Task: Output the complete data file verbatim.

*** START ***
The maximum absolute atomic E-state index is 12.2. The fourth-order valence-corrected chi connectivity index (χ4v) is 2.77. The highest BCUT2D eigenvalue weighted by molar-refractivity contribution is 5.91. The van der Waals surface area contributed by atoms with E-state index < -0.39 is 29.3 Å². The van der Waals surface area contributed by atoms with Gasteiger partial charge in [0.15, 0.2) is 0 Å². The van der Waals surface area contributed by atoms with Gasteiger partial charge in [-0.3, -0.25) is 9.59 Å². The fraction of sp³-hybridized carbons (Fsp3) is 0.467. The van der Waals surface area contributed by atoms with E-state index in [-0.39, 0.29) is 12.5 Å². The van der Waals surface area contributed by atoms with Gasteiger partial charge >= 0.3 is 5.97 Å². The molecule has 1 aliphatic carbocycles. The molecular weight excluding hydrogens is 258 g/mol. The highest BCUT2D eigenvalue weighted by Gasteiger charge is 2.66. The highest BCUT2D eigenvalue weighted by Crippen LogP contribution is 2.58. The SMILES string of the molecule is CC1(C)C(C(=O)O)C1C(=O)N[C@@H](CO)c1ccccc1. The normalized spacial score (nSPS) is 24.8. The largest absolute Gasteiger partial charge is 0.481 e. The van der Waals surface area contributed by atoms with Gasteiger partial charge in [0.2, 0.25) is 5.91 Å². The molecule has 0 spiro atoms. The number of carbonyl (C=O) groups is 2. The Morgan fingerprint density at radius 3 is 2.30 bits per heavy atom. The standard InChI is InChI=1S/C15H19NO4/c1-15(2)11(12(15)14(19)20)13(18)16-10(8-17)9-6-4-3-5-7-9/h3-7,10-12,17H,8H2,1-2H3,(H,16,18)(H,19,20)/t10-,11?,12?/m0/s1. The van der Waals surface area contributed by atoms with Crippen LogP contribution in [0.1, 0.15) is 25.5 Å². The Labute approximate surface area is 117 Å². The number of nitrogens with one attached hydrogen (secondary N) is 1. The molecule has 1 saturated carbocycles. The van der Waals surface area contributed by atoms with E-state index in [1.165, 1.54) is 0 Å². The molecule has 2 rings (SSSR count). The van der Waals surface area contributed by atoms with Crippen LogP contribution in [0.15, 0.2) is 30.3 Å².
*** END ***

The maximum absolute atomic E-state index is 12.2. The fourth-order valence-corrected chi connectivity index (χ4v) is 2.77. The highest BCUT2D eigenvalue weighted by molar-refractivity contribution is 5.91. The van der Waals surface area contributed by atoms with E-state index < -0.39 is 29.3 Å². The van der Waals surface area contributed by atoms with Gasteiger partial charge in [0.15, 0.2) is 0 Å². The van der Waals surface area contributed by atoms with Gasteiger partial charge in [-0.3, -0.25) is 9.59 Å². The fraction of sp³-hybridized carbons (Fsp3) is 0.467. The van der Waals surface area contributed by atoms with E-state index in [-0.39, 0.29) is 12.5 Å². The van der Waals surface area contributed by atoms with Gasteiger partial charge >= 0.3 is 5.97 Å². The molecule has 1 aliphatic carbocycles. The molecular weight excluding hydrogens is 258 g/mol. The highest BCUT2D eigenvalue weighted by Gasteiger charge is 2.66. The highest BCUT2D eigenvalue weighted by Crippen LogP contribution is 2.58. The SMILES string of the molecule is CC1(C)C(C(=O)O)C1C(=O)N[C@@H](CO)c1ccccc1. The normalized spacial score (nSPS) is 24.8. The largest absolute Gasteiger partial charge is 0.481 e. The van der Waals surface area contributed by atoms with Gasteiger partial charge in [0.2, 0.25) is 5.91 Å². The molecule has 0 spiro atoms. The number of carbonyl (C=O) groups is 2. The Morgan fingerprint density at radius 3 is 2.30 bits per heavy atom. The standard InChI is InChI=1S/C15H19NO4/c1-15(2)11(12(15)14(19)20)13(18)16-10(8-17)9-6-4-3-5-7-9/h3-7,10-12,17H,8H2,1-2H3,(H,16,18)(H,19,20)/t10-,11?,12?/m0/s1. The van der Waals surface area contributed by atoms with Crippen LogP contribution in [0.1, 0.15) is 25.5 Å². The Labute approximate surface area is 117 Å². The number of nitrogens with one attached hydrogen (secondary N) is 1. The molecule has 1 saturated carbocycles. The van der Waals surface area contributed by atoms with E-state index in [1.165, 1.54) is 0 Å². The molecule has 2 rings (SSSR count). The van der Waals surface area contributed by atoms with Crippen LogP contribution in [0.15, 0.2) is 30.3 Å².